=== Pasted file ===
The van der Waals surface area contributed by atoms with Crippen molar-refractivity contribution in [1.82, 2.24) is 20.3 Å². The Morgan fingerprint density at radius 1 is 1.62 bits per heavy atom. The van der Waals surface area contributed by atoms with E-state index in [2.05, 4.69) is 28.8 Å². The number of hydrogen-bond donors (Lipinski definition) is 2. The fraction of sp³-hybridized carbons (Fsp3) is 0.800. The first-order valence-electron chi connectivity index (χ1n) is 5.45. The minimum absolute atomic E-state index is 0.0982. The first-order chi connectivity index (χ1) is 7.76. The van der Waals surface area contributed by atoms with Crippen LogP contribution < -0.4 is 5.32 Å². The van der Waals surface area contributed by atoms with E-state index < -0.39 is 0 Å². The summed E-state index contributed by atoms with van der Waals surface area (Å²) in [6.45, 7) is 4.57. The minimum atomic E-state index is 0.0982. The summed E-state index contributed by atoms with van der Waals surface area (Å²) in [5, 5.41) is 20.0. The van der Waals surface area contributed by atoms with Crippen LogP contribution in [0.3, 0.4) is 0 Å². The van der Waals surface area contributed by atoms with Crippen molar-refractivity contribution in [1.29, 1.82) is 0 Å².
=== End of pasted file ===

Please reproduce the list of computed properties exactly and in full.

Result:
The van der Waals surface area contributed by atoms with Crippen molar-refractivity contribution in [1.82, 2.24) is 20.3 Å². The Morgan fingerprint density at radius 1 is 1.62 bits per heavy atom. The van der Waals surface area contributed by atoms with E-state index in [2.05, 4.69) is 28.8 Å². The number of hydrogen-bond donors (Lipinski definition) is 2. The fraction of sp³-hybridized carbons (Fsp3) is 0.800. The first-order valence-electron chi connectivity index (χ1n) is 5.45. The minimum absolute atomic E-state index is 0.0982. The first-order chi connectivity index (χ1) is 7.76. The van der Waals surface area contributed by atoms with Crippen LogP contribution < -0.4 is 5.32 Å². The van der Waals surface area contributed by atoms with E-state index < -0.39 is 0 Å². The summed E-state index contributed by atoms with van der Waals surface area (Å²) in [6.45, 7) is 4.57. The minimum atomic E-state index is 0.0982. The summed E-state index contributed by atoms with van der Waals surface area (Å²) in [5, 5.41) is 20.0. The van der Waals surface area contributed by atoms with Crippen LogP contribution in [0.3, 0.4) is 0 Å². The van der Waals surface area contributed by atoms with Crippen molar-refractivity contribution in [1.29, 1.82) is 0 Å².